Monday, February 06, 2017

Hey, I Got the 34 Points Right.

One man's miracle comeback is another man's historic disgrace of a choke and both men are right. That sentence is the story of Super Bowl LI.

All chokes in every sport are someone else's comeback and vice versa, something that first came to me during the 1986 World Series. Here in Boston it was "One Strike Away." In the New York metro area, it was "Mets Do It Again." The dynamic is no different in 2017. What's being celebrated in New England as a crowning achievement of the NFL's greatest dynasty is being condemned everywhere else as an unspeakable Falcons' collapse of body, mind and spirit, almost a rejection of victory by the losers.

It cannot be stressed enough that each of these assessments are accurate, accurate but incomplete. Every legendary comeback game or series of games in team sports is at bottom a murder-suicide pact. The comebackers must generate an unbroken string of feats of derring-do. But the losers must also cooperate in their own demise, or the comeback fails.

The Falcons' sins of omission and commission down the stretch are already legends. With a 28-3 lead well into the third quarter, Atlanta ran the ball on offense exactly five more times. They couldn't get a first down after recovering an onside kick. Unforgivably, offensive coordinator Kyle Shanahan, whose welcome in 49erland will be less enthusiastic that it might have been, called two pass plays on 2nd and long from the Patriots' 22, leading by eight with four minutes to play, when a field goal would make it a two-score game. Result: Two sacks, one holding penalty, one punt, one lost NFL championship. When will coaches learn that there's such a thing as too much imagination?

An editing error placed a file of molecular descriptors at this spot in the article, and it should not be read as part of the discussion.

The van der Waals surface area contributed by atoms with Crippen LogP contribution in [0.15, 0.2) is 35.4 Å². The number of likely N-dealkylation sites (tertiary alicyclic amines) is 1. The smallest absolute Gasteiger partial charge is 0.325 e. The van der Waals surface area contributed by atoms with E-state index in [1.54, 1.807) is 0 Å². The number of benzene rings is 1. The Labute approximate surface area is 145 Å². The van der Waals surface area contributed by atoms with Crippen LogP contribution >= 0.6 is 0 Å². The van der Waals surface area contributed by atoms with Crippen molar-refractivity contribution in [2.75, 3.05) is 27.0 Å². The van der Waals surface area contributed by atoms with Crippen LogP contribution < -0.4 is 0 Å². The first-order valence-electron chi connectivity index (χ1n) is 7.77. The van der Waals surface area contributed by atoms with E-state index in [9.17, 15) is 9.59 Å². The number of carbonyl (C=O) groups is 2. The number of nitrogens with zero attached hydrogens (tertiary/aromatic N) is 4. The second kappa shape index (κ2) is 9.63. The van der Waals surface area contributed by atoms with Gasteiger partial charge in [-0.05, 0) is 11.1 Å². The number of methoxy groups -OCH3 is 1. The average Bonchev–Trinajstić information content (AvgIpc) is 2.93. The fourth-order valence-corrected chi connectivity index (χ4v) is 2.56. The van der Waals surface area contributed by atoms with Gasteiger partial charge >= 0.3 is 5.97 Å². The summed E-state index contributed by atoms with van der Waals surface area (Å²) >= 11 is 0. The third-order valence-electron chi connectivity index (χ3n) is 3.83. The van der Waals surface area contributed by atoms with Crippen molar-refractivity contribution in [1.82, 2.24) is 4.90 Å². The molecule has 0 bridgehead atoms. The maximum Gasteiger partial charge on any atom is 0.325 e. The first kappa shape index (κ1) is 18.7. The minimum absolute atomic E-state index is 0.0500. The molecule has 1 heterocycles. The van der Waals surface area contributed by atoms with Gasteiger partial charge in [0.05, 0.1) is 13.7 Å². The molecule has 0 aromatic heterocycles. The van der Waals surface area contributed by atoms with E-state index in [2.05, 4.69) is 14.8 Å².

The Falcons' defense didn't choke, it just ran out of gas. Speed may kill, but speed is also very hard work, especially speed pass rushing. It leads to lost steps, and in Atlanta's case, the loss of their entire defensive rationale. By the overtime, those poor 11 guys were rubber-legged boxers without ropes to lean against.  

So choke it is. But miracle it is to. Julian Edelman's catch had nothing to do with Atlanta at all. Nor did James White's performance, when at times he WAS the Patriots' offense, nor the improvement of New England's offensive and defensive lines in the fourth quarter. That was all on them. That is why they are champions, past and present.

Most of all, of course, Tom Brady's ability to regroup from what had been a very poor game while absorbing one of the worst physical beatings of his career to become an unstoppable force in the final 20 minutes was all him (well, that and getting some blocking). One mark of the true greats is their belief that failures are aberrations, flukes than can be erased by simply going out and trying again. Brady has that quality as much or more than any of his very few sporting peers. Without that, the Falcons could've punted on first down on every fourth quarter possession and the Pats would've lost anyway.

Comebacks look inevitable in retrospect. In real time, they are the messiest of affairs, a vortex of chaos from which the winners suck energy as the losers are sucked into its maw. The Patriots are winners and champions. They deserve all the celebration that comes their way.

But they had help, from the most unwilling of helpers. Ignoring the Falcons' collapse doesn't make the Pats' feat more impressive, it just presses three dimensional reality into a flat two-dimensional falsehood.

Amazing comebacks are best thought of as the ultimate team accomplishment, because it takes two teams to make them happen.


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